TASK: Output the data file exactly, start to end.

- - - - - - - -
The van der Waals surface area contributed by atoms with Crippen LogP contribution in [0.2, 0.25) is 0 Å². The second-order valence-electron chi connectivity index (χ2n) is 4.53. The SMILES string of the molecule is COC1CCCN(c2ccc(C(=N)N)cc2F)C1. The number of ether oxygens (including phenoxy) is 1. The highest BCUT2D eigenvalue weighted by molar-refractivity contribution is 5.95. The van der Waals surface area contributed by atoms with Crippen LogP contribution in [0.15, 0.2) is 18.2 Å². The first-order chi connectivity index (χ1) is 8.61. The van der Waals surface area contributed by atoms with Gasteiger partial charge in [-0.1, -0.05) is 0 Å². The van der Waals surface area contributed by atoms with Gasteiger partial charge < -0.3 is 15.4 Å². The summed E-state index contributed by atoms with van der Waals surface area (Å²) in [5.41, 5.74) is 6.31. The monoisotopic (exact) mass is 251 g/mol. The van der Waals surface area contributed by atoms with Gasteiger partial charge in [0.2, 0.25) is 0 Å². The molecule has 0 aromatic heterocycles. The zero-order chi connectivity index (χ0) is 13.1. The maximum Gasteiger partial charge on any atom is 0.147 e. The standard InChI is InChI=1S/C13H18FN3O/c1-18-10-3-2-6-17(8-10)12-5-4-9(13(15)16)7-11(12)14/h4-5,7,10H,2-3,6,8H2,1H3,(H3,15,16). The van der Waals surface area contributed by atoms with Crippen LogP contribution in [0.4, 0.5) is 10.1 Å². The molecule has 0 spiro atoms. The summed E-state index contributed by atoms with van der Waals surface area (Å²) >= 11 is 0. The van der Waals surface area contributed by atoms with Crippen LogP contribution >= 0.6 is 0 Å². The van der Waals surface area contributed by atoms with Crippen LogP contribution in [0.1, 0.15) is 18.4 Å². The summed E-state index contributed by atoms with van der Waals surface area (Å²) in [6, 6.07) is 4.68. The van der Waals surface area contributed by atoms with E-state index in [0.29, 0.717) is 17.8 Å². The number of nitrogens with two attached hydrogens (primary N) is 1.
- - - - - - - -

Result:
The van der Waals surface area contributed by atoms with Crippen LogP contribution in [0.2, 0.25) is 0 Å². The second-order valence-electron chi connectivity index (χ2n) is 4.53. The SMILES string of the molecule is COC1CCCN(c2ccc(C(=N)N)cc2F)C1. The number of ether oxygens (including phenoxy) is 1. The highest BCUT2D eigenvalue weighted by molar-refractivity contribution is 5.95. The van der Waals surface area contributed by atoms with Crippen LogP contribution in [0.15, 0.2) is 18.2 Å². The first-order chi connectivity index (χ1) is 8.61. The van der Waals surface area contributed by atoms with Gasteiger partial charge in [-0.1, -0.05) is 0 Å². The van der Waals surface area contributed by atoms with Gasteiger partial charge < -0.3 is 15.4 Å². The summed E-state index contributed by atoms with van der Waals surface area (Å²) in [5.41, 5.74) is 6.31. The monoisotopic (exact) mass is 251 g/mol. The van der Waals surface area contributed by atoms with Gasteiger partial charge in [0.2, 0.25) is 0 Å². The molecule has 0 aromatic heterocycles. The zero-order chi connectivity index (χ0) is 13.1. The maximum Gasteiger partial charge on any atom is 0.147 e. The standard InChI is InChI=1S/C13H18FN3O/c1-18-10-3-2-6-17(8-10)12-5-4-9(13(15)16)7-11(12)14/h4-5,7,10H,2-3,6,8H2,1H3,(H3,15,16). The van der Waals surface area contributed by atoms with Crippen LogP contribution in [0.4, 0.5) is 10.1 Å². The molecule has 0 spiro atoms. The summed E-state index contributed by atoms with van der Waals surface area (Å²) >= 11 is 0. The van der Waals surface area contributed by atoms with Crippen LogP contribution >= 0.6 is 0 Å². The van der Waals surface area contributed by atoms with Crippen LogP contribution in [0.1, 0.15) is 18.4 Å². The summed E-state index contributed by atoms with van der Waals surface area (Å²) in [6, 6.07) is 4.68. The van der Waals surface area contributed by atoms with E-state index in [0.29, 0.717) is 17.8 Å². The number of nitrogens with two attached hydrogens (primary N) is 1.